Marias Pass for Transport Fever 2.
Although Marias Pass is among the lowest railroad crossings of the Continental Divide in the United States at 5,213 feet, nothing is small about BNSF Railway’s route through northwest Montana. Built by James J. Hill’s Great Northern Railway in the 1890s, the line across Marias Pass remains a critical transcontinental route to the Pacific Northwest as well as a spectacular place to enjoy mountain railroading. This super rail highway, owned today by BNSF, is a vital artery for the movement of freight and passengers passing through the Rocky Mountains. Though its mainline is primarily single track, it utilizes numerous sidings and amazing feats of engineering to make this passage possible.
- Highly detailed real-world topography (1/3 arc second detail)
- Mainline Connection Game Play™
- Real world proportional freight types and directional demands, placement and naming of local industries, and road placements
- Ballast out cropping and small roads/tunnels marking where the line travels, tunnels, and crosses areas at various points
- Operate the Amtrak Empire Builder serving cities along the line
- Serve the region’s local industries and subdivisions via imported region freight and ship finished products down line
- Conquer terrain and engineering challenges
This is a new style of map gameplay I have developed that primarily focuses on the transportation of items from Point A to Point B vs. the standard TF logistics of connecting and completing all of the building steps and processes. Locations on each side of the line’s exit of the map are called “Portals”. Portals reflect real world freight types and proportional good demand in their various directions of travel.
Portal Import/Export Examples:
Intermodal traffic heading east is roughly double the number of west bound goods on the Marias Pass.
Crude oil from the Dakota oil fields travels west to coastal refineries and returns eastbound in smaller amounts as fuel.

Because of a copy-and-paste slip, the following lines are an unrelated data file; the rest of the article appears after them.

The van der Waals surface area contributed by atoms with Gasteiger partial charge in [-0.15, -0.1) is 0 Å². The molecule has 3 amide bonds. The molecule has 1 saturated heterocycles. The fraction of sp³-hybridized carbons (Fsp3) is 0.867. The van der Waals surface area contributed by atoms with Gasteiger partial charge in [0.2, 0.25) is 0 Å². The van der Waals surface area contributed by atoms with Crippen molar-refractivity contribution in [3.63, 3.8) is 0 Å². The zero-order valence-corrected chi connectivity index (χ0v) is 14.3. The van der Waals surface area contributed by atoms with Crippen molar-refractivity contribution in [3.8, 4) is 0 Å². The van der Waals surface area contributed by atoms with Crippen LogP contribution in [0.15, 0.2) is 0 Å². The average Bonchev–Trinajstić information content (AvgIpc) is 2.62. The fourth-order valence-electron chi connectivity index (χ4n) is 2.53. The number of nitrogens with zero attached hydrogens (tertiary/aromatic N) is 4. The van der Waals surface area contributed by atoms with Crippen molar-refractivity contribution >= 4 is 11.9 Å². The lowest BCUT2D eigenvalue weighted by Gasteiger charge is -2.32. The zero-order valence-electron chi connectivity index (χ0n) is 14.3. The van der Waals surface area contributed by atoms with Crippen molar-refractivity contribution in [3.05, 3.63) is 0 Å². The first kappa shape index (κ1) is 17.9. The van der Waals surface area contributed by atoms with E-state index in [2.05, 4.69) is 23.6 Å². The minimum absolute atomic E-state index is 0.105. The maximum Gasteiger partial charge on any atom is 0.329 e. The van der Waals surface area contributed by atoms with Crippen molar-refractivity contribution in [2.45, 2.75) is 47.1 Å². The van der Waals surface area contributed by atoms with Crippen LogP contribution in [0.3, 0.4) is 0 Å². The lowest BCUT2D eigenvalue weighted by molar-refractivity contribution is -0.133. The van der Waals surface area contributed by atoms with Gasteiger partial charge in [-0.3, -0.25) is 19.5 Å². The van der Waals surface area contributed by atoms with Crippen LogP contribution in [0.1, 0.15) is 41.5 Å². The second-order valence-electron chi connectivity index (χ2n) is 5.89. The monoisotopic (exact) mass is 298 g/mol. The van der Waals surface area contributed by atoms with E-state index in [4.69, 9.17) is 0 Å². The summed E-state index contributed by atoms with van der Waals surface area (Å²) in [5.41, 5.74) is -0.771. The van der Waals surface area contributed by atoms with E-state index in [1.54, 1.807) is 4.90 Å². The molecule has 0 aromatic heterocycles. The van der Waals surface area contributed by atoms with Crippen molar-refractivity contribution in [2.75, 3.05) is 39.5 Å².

To use the portals, simply connect a freight station to the road that runs through them. All generated goods will be sent straight to the depot! Remember that industries will not begin producing goods until there is a destination demand and an appropriate form of transportation (tankers for fuel, box trucks for goods, etc.) to that destination.
Local industries and cities use: Goods, Machines, Building Materials, Wood, Iron Ore, Food, Fuel, and Coal
- Building the pass – A few attempts have found it cost roughly 8-9 Million dollars to complete the Marias Pass line
- Funding construction – I recommend building the line then using the Alt+M command in the setting’s debug mode to restore funds to desired starting amount. Helpful if you wish to operate the line at the start of a new game instead of building funds first then building
- Starting date – I set it as 1890 which was Marias Pass’ construction start year. You can change the starting year by playing in sandbox mode to access today’s machines and rolling stock
- Road connection – The pass’ U.S. Highway 2 is complete and is handy for those that wish to use roads to transverse the pass via road
- Revenue – The longer the distance freight is moved, the more money is earned. Roughly 1 unit of freight moved the full length of the map (either direction) equals $208,333. A 120 unit train will make roughly 25 Million from a one-way trip!
- Realists – I recommend pausing the game immediately upon load up and placing all tracks, depots, and yards before towns naturally expand over time. Use Google Earth and Google Maps Terrain view to help with exact track placement
I hope everyone enjoys this map, I spent over 80 hours developing, building, terrain forming, and hand painting textures, and placing vegetation/rocks. This wouldn’t be possible without Google Earth, my girlfriend’s patience with my love for this game, and most importantly (you!) the community. I’m a sucker for realism which is why my maps focus so much on them. Expect more maps with this similar style of play to come out in the future. Move that metal and make money!